That's the attitude of right fielder Bryce Brentz, rated the No. 4 prospect in the Red Sox organization by MLB.com. It is an attribute and attitude that likely will pay dividends in the future.
The biggest project at the moment for Brentz, who is playing for the Surprise Saguaros in the Arizona Fall League, is overcoming a mental hurdle. If he has a bad at-bat -- and he knows everyone goes through it -- he sometimes tends to let that carry over when he's on defense. He's getting better but says he can always improve.
"I think sometimes, just being an honest person, sometimes I might take an at-bat with me out to the field," said Brentz, who was a compensation-round pick (36th overall) in the 2010 First-Year Player Draft. "I've done a very good job of separating those at-bats from defense, [but] sometimes I still let it get to me. It's about being a complete player ... you want to have a good stick and a good glove. That's the thing."
Through the ups and downs, he has been a two-time Minor League All-Star and four-time Player of the Week.
Brentz is wrapping up a long season. He logged 122 games at Double-A Portland, hitting .296 with 17 home runs and 76 RBIs while striking out 130 times. He ended the year with Pawtucket, which won the International League championship and lost to Reno in the Triple-A World Series.
Saguaros manager Jason Wood said it's a mindset that comes from within a player to disassociate offense from defense.
"You go from the offensive standpoint to the defensive stand," Wood said. "It's two different parts of this game.
"He's got experience. He knows what he needs to do within himself to be better defensively, and he's working on it. I think the biggest thing for him is he's openly admitted to it, that he can't take that offense out there with him. And that's just part of learning."
Through Wednesday, Brentz had played in 11 AFL games, collecting a .286 batting average and seven RBIs. But even when he is not satisfied with his plate appearances in a game, he's finding ways to let it go.
"We've had enough at-bats now, where it's part of the game," he said. "You're going to have bad games; you're going to have good games.
"But I think it's like when you mess up, when you get the 3-1 pitch or the 2-0 pitch you've been looking for, and you miss it and then you take that out there with you. I think that's what happens. That's the biggest thing, but it's all about learning and growing as a player."
Every aspect of his game needs work, Brentz said. He is learning how to make adjustments at the plate but hastened to add, "First, I need to take more pride in my defense."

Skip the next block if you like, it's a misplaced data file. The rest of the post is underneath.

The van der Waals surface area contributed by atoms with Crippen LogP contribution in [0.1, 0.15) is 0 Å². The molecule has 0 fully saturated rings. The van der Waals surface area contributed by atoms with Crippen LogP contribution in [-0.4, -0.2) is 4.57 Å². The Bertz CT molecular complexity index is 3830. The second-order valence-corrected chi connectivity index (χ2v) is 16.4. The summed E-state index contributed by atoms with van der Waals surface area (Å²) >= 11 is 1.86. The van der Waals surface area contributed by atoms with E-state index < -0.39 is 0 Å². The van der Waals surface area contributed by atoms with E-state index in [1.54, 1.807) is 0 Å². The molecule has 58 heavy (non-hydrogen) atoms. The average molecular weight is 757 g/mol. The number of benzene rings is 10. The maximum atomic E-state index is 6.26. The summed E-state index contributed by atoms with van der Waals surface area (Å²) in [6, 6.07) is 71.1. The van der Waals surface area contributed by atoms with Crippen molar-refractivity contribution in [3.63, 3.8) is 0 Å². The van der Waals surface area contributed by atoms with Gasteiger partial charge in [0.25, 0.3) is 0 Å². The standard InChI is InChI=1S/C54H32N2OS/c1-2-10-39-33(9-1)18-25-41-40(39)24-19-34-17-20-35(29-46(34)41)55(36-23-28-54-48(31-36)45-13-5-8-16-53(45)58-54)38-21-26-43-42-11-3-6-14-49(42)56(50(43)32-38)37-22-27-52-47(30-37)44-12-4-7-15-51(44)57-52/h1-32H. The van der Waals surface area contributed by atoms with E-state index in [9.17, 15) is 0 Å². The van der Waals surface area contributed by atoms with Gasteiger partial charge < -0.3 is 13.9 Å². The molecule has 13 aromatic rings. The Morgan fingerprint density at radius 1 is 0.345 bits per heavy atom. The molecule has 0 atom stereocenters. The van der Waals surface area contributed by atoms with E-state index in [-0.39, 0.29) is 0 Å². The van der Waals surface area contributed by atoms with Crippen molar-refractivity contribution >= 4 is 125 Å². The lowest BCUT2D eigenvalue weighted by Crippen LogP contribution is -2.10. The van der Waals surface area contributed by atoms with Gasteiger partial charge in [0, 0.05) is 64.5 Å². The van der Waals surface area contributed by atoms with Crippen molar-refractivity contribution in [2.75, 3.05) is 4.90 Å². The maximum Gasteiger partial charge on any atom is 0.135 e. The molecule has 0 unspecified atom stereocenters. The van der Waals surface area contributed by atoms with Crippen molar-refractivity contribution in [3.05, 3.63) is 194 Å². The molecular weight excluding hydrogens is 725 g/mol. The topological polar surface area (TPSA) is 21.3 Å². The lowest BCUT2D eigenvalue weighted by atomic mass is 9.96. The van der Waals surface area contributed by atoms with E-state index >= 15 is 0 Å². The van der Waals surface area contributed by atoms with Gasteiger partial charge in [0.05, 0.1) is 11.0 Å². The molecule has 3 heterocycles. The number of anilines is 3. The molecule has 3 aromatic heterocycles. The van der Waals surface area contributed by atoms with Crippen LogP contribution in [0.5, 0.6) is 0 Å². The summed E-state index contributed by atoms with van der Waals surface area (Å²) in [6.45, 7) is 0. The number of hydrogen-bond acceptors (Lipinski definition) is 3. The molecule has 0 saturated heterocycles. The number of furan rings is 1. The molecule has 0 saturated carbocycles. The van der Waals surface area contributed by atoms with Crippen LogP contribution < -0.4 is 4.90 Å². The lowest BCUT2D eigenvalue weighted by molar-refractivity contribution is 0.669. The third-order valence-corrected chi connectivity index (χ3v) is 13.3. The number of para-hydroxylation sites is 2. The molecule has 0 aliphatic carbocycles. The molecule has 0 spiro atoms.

As for his No. 4 ranking in the Red Sox system, he said it carries weight with him because he has worked hard and is being noticed. Overall, however, making it to the Major Leagues has everything to do with performance.
"A lot of guys are not on the prospect list, and they make it to the big leagues, and a lot of guys who are on the prospect list, they make it, too. So it does make you feel good that you're on that list, but we're still working hard to get up to the big leagues."
Red Sox hitters in the Fall League
Michael Almanzar is the son of former Major League pitcher Carlos Almanzar (1997-2005). A first baseman from the Dominican Republic, he has played with Class A Advanced Salem in 2012 and reached base safely in 16 consecutive plate appearances during one stretch. In 124 games with Salem, he hit .300, an 80-point jump from his half-season at Greenville in 2011. He is batting .234 in 13 Fall League games.
Christian Vazquez, a catcher, was a ninth-round pick (292nd overall) in the 2008 Draft. After almost five seasons in the Minors, he advanced to Double-A this season, appearing in 20 games and batting .205. Through his first eight games in the Fall League, he was hitting .259.
Red Sox pitchers in the Fall League
Brock Huntzinger, a third-round Draft pick (114th overall) in 2007, has paid his dues in the Minors. He was called up to Triple-A Pawtucket late this season, pitching in two games. Used almost exclusively as a starter through 2011, he was shifted to the bullpen this year. This is the right-hander's second season in the Fall League, where, through Wednesday, he had an ERA of 3.00 in six games (0-1) with eight strikeouts in nine innings.
Chris Martin signed as a Minor League free agent in 2011, having previously pitched for Grand Prairie of the Independent American Association. The lanky right-hander (6-foot-7, 175 pounds) initially was chosen in the 2005 Draft by the Rockies in the 21st round (627th overall). Through Wednesday, he had pitched in seven games this fall, going 1-0 with a 3.38 ERA, walking just one while fanning 12 in 10 2/3 innings.
Ryan Pressly was an 11th round pick (354th overall) in the 2007 Draft. He split time between Salem and Portland in 2012 -- posting 5-3 and 2-2 marks, respectively -- and posted a 2.93 ERA at Triple-A in 14 games out of the bullpen. In nine innings over seven games with the Saguaros, the right-hander has a 3.00 ERA with 10 strikeouts but has allowed 12 hits.
Pete Ruiz is 26-18 over five years in the Minors. He was 5-2 and picked up five saves with a 3.14 ERA at Salem in 2012 after a callup from the Rookie League. In 48 2/3 innings, he racked up 51 strikeouts. He has pitched in seven Fall League games and has struck out 15 in 9 2/3 innings.
Jim Gintonio is a contributor to MLB.com. This story was not subject to the approval of Major League Baseball or its clubs.